India’s vision of SAGAR (Security and Growth for All in the Region): SAGAR is India's policy or doctrine of maritime cooperation in the Indian Ocean region. Are we expecting a forward movement on these issues?
“Yes, Prime Minister Modi has invited me to come to India and I am looking forward to that, the home of my great-grand father. As far as the region, the continent is concerned, Seychelles will play its role be it politically, strategically or economically. India is the biggest trading partner and we are looking forward to increasing that. When the Foreign Secretary was here, we spoke about that and we also talked about how Seychelles could be given some priority as far as reaching your markets. As far as the military aspect is concerned, we have received two Dornier planes from India. This is part of the patrol surveillance that we do as our exclusive economic zone (EEZ) is enormous even though our land mass is small. We have many lessons to learn from each other and of course we recognise India as the biggest democracy in the world and if we had a peaceful transition after the election, it is a lesson of democracy that we learned from India.”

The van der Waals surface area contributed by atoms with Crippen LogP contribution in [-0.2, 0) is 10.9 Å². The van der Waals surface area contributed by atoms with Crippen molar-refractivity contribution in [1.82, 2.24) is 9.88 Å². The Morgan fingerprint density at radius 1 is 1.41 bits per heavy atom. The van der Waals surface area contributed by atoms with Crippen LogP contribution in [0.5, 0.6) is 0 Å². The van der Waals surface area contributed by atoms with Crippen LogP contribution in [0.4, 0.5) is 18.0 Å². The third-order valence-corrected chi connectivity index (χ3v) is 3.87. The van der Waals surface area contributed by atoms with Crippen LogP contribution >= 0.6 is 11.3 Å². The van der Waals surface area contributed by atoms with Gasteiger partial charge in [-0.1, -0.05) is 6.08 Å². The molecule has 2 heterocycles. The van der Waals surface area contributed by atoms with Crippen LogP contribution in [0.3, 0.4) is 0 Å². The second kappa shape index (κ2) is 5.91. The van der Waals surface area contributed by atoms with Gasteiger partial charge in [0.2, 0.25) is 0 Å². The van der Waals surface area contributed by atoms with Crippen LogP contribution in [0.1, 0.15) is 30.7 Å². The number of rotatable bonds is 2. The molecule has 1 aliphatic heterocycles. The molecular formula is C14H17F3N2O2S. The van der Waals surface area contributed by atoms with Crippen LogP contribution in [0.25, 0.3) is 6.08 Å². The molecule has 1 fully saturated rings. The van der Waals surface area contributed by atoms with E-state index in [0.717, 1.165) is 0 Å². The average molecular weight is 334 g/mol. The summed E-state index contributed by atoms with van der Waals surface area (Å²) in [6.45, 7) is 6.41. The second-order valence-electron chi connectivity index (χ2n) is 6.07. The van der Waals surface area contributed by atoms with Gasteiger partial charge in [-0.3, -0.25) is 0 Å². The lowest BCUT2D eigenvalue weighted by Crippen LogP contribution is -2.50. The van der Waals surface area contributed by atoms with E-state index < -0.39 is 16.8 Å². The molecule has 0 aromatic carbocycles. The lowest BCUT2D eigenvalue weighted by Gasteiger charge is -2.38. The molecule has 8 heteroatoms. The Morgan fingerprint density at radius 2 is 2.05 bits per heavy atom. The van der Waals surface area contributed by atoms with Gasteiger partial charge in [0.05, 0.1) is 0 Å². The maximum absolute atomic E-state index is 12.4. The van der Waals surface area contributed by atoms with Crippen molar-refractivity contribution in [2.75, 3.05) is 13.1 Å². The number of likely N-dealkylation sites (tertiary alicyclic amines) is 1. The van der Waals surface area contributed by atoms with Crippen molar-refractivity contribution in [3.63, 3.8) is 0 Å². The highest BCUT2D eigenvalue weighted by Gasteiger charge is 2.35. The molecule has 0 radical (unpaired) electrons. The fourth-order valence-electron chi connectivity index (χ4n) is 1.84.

Defence and security is an important pillar of the bilateral ties, do your government have any misgivings or concerns about deepening defence ties with India specially ratifying certain agreements of the past?